Postseason… Two seasons ago, Braden Holtby had an uncharacteristically poor postseason. After posting a 1.87 goals against average and a .937 save percentage with four shutouts over his first four appearances in the playoffs (a 22-24 win-loss record), he went 7-6, 2.46, .909 in two series in 2017. Last year, he rebounded in the Caps’ Stanley Cup run, going 16-7, 2.16, .922, with two shutouts (in Games 6 and 7 of the Eastern Conference final against Tampa Bay) after sitting in favor of Philipp Grubauer to start the first two games of the postseason.
This year, Holtby slid back to something resembling his record of two years ago, going 3-4, 2.67, .914, with one shutout in the first round loss to the Carolina Hurricanes. His record was the clearest indication of the difficulties the Caps had on the road that they did not suffer last season. Holtby was 3-1, 1.98, .930, with one shutout on home ice, but he was 0-3, 3.75, .894 in Carolina. Compare that road record with what he posted on the road in last spring’s postseason: 10-3, 2.15, .922, and one shutout.
Looking ahead… Braden Holtby is heading into the final year of a five-year/$30.5 million contract, after which he will become an unrestricted free agent for the first time in his career. His current deal holds the seventh-highest cap hit among goaltenders, and when one considers that Anaheim’s John Gibson and Winnipeg’s Connor Hellebuyck have larger cap hits on their deals for the coming season (source: capfriendly.com), a former Vezina winner/Stanley Cup champion would be due a raise to at least leap-frog those two players if he has a season typical of his career as a full-time netminder to date.
If the 2020-2021 salary cap goes up at the same rate as the increase from this year to 2019-2020, the cap would be about $86.7 million. If Holtby merits a raise to lift him above the cap hits of Gibson and Hellebuyck to, say, $6.75 million per year, he would encumber almost eight percent of the cap. Given the other decisions that the Caps have to make this off-season, plus the looming expiration of Alex Ovechkin (after 2020-2021) and Nicklas Backstrom (after this coming season), a raise from the Caps might be a bridge too far.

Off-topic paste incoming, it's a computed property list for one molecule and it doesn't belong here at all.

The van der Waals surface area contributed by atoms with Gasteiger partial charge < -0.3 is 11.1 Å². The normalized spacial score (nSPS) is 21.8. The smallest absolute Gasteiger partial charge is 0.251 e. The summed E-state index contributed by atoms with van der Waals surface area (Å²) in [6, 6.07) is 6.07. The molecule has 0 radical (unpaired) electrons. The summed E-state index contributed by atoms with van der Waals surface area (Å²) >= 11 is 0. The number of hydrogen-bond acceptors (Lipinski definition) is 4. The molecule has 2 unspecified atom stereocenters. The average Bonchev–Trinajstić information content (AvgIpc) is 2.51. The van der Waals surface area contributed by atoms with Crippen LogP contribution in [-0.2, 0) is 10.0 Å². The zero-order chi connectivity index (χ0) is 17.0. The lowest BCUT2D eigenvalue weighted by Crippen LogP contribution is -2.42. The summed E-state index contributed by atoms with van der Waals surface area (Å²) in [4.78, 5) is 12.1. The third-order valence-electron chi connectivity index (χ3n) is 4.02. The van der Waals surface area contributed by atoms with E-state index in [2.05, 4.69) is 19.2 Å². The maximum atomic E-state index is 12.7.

In the end…
Braden Holtby had something of a muddled year. There were times, especially down the stretch, in which he looked every bit the elite goaltender he was in his best seasons. But there were consistency issues and a vulnerability to heavy shot volumes that he had not displayed earlier in his career. Whether this was a product of goaltending coach/director of goaltending Mitch Korn departing to Long Island with Barry Trotz after last season (he seemed to have worked magic with Robin Lehner for the Islanders this season), a defense that gave up too many quality chances, or diminished performance on his part, Holtby took quite a while to find his stride, and he could not sustain the momentum he built down the stretch of the regular season into the playoffs, particularly on the road.
It sets up something of a crossroads season ahead for Holtby, who will be looking to duplicate the timing that benefitted John Carlson in his “walk year” – a career year that sets him up for what could be a long-term contract that places him at or near the top of the compensation ladder among goaltenders. Sadly, if that is how the season unfolds, it could be bittersweet – a successful season for Holtby and the Caps that could end with another deep playoff run followed by his departure as the business side of the sport exerts its influence. As Dr. Seuss suggested, the player will be the guy who'll decide where to go.